Human Action, But Not Human Design
Amy Willis for AdamSmithWorks
Part III of a Five-Part #ReadWithMe of Adam Ferguson’s An Essay on the History of Civil Society.
In my previous post, I shared some thoughts and raised some questions about Ferguson’s discussion of the progression of societies from “rude” to “civilized.” In part III of his History of Civil Society, Ferguson takes up national policy and the role of the arts.
It’s also in this section of the text that we find what is likely Ferguson’s best known line:
Every step and every movement of the multitude, even in what are termed enlightened ages, are made with equal blindness to the future; and nations stumble upon establishments, which are indeed the result of human action, but not the execution of any human design. [emphasis added, p. 119]
I found it easy to get distracted in Part III by Ferguson’s discussion of the emphasis of climate on politics and society. That’s now a relatively well-trodden path, and, in my opinion, takes away from the more interesting parts of this section. Because it’s here that Ferguson introduces not precisely the notion of spontaneous order we’ve come to associate with him, but a theory of how state institutions emerge. Interestingly given the quote above, Ferguson doesn’t really get into the nitty-gritty of institutional emergence until the next section, so you’ll either have to read ahead, or wait for my next post! What I suspect many of you will not like- as I did not- in this section is Ferguson’s emphasis on the role of “subordination” in this process. It’s all about power- who gets it, how, and why, and it seems mostly to revolve around the “casual subordination of property.” (p. 129)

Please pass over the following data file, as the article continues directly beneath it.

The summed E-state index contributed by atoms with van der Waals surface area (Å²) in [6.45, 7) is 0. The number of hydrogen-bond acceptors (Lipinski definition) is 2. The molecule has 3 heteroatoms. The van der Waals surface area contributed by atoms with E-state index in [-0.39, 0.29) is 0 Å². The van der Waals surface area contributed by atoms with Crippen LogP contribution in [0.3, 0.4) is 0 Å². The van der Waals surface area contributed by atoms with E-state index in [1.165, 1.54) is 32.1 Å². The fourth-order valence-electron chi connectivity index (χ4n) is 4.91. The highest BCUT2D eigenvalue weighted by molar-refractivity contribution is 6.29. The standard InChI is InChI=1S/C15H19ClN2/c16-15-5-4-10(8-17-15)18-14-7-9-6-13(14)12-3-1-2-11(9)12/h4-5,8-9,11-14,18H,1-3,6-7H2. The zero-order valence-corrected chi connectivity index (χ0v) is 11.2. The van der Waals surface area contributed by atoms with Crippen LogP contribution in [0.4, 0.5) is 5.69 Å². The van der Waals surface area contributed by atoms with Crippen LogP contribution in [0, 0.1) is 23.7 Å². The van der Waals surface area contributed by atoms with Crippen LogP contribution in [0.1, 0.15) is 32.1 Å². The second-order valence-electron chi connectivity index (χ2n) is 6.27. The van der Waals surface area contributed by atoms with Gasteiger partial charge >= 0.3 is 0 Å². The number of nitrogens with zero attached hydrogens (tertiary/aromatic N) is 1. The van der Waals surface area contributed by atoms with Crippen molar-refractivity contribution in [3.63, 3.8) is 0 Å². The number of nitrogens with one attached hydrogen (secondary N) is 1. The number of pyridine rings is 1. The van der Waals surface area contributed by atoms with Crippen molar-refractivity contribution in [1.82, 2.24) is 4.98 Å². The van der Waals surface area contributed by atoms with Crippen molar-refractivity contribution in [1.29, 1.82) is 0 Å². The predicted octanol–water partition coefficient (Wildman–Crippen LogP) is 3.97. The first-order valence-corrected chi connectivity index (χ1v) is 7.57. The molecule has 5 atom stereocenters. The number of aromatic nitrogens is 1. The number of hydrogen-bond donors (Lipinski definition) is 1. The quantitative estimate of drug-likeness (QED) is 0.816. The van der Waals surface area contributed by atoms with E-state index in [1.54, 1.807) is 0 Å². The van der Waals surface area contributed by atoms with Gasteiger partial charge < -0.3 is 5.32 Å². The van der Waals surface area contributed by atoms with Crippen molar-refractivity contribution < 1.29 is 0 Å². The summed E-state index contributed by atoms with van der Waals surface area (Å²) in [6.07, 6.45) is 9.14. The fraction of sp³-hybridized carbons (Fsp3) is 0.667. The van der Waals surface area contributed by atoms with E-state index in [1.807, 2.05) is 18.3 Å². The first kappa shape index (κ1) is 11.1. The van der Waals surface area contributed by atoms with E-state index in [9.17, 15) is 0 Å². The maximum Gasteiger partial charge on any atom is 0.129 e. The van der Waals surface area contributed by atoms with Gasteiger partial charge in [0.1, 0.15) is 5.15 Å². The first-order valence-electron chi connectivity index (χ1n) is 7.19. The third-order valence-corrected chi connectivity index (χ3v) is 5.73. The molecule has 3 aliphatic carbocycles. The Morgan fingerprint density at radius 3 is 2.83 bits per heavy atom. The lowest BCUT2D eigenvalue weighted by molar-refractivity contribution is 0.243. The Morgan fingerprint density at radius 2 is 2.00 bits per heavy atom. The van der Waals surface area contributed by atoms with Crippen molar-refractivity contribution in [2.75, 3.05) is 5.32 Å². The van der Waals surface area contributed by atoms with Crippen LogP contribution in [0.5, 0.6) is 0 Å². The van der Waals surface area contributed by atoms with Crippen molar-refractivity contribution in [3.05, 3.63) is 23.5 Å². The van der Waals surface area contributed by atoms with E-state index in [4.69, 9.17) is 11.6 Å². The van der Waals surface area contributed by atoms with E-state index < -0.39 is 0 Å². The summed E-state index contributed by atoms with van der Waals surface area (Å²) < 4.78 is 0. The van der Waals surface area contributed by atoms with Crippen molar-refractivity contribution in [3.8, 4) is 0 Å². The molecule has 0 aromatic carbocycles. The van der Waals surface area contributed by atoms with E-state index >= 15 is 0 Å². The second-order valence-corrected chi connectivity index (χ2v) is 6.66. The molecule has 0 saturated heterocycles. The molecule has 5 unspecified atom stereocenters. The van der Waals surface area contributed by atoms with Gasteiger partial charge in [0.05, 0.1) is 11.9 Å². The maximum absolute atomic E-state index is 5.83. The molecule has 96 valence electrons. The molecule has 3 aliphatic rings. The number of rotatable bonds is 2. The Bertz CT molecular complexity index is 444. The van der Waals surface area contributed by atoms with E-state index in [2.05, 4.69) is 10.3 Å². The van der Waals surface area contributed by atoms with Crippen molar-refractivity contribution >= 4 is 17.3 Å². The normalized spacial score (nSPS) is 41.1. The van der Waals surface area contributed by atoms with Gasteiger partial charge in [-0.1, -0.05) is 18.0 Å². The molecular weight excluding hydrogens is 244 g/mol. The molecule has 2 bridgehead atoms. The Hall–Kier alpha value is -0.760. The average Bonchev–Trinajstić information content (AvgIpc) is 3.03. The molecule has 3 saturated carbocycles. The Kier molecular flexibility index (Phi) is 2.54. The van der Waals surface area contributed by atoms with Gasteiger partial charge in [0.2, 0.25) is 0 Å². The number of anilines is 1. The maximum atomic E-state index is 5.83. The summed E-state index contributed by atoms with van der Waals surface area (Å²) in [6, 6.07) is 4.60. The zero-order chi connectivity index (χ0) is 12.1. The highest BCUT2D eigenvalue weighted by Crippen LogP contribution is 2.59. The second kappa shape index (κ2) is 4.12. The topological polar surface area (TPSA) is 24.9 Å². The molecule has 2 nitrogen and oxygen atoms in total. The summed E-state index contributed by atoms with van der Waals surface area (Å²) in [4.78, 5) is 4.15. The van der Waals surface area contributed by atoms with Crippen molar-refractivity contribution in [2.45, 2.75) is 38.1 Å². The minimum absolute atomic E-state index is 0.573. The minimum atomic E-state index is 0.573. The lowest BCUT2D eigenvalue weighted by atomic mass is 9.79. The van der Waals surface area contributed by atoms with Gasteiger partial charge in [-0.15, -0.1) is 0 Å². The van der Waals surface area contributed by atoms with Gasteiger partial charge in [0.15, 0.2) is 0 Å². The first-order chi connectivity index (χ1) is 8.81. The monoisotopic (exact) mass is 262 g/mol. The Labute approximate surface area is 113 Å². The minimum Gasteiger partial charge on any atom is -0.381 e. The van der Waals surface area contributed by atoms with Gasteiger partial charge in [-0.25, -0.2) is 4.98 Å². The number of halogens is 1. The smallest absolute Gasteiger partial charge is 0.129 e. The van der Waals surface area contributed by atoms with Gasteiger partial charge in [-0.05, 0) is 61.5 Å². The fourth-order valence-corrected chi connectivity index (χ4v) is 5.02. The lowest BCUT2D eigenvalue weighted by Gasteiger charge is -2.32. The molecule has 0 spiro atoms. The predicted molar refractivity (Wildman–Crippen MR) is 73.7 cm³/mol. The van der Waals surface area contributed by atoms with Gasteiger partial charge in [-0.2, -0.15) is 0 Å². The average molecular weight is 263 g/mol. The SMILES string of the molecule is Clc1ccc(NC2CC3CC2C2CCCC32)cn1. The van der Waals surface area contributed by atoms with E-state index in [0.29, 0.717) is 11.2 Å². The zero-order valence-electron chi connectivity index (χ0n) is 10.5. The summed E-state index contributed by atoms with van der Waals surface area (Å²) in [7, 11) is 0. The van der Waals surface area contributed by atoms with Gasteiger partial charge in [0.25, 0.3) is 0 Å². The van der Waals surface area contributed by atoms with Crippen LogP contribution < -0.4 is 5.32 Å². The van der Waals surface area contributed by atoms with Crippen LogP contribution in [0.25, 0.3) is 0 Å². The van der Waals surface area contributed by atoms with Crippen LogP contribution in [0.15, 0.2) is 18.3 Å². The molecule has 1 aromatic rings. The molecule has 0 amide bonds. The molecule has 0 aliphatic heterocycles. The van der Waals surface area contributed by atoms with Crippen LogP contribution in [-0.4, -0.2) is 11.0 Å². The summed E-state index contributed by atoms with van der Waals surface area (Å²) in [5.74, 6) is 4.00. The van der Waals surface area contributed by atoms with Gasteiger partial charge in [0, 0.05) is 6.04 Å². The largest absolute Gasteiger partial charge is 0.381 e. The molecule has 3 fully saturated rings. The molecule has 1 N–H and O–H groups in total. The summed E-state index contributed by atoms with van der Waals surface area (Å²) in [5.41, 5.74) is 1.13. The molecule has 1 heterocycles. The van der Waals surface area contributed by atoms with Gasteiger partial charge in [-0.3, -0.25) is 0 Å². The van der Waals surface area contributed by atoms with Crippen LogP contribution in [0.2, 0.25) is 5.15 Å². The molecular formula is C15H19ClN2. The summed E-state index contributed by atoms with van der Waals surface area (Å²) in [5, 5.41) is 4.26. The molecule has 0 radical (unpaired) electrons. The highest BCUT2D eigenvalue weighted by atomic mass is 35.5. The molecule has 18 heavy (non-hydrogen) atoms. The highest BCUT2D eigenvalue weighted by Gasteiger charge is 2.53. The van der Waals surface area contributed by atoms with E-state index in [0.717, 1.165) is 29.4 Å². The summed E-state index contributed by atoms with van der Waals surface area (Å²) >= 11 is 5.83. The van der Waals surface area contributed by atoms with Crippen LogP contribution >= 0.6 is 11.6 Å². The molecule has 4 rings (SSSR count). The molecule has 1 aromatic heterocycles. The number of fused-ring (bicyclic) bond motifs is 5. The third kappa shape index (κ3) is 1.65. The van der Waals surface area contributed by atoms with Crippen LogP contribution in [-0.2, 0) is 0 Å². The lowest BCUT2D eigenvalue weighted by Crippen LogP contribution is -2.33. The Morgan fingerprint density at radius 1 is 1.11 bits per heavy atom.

In this section, Ferguson also lays out what he believes to be the three fundamental objects of the state: national defense, the administration of justice, and the preservation and prosperity of the state itself. This provides an interesting point of comparison to Adam Smith’s discussion of the role of the state in Book V of the Wealth of Nations. While the first two objects strike a similar note, the third is, well… take a look for yourself.
In the meantime, here are some thoughts section III left me with. I hope you’ll share your thoughts with me in the comments section!
- What is the relationship between commerce and war? What is the proper role of the sovereign with regard to these objects?
- What is “the most important lesson of civil society,” (p. 143) according to Ferguson?
- What does civil liberty mean to Ferguson?
- What is the relationship between law and [self] interest? To peace? To political rights? To liberty?
- What do you think Ferguson means by “liberty,” particularly with regard to its “different particulars”? (p. 151) To what extent do you think liberty can mean different things in societies with different types of government?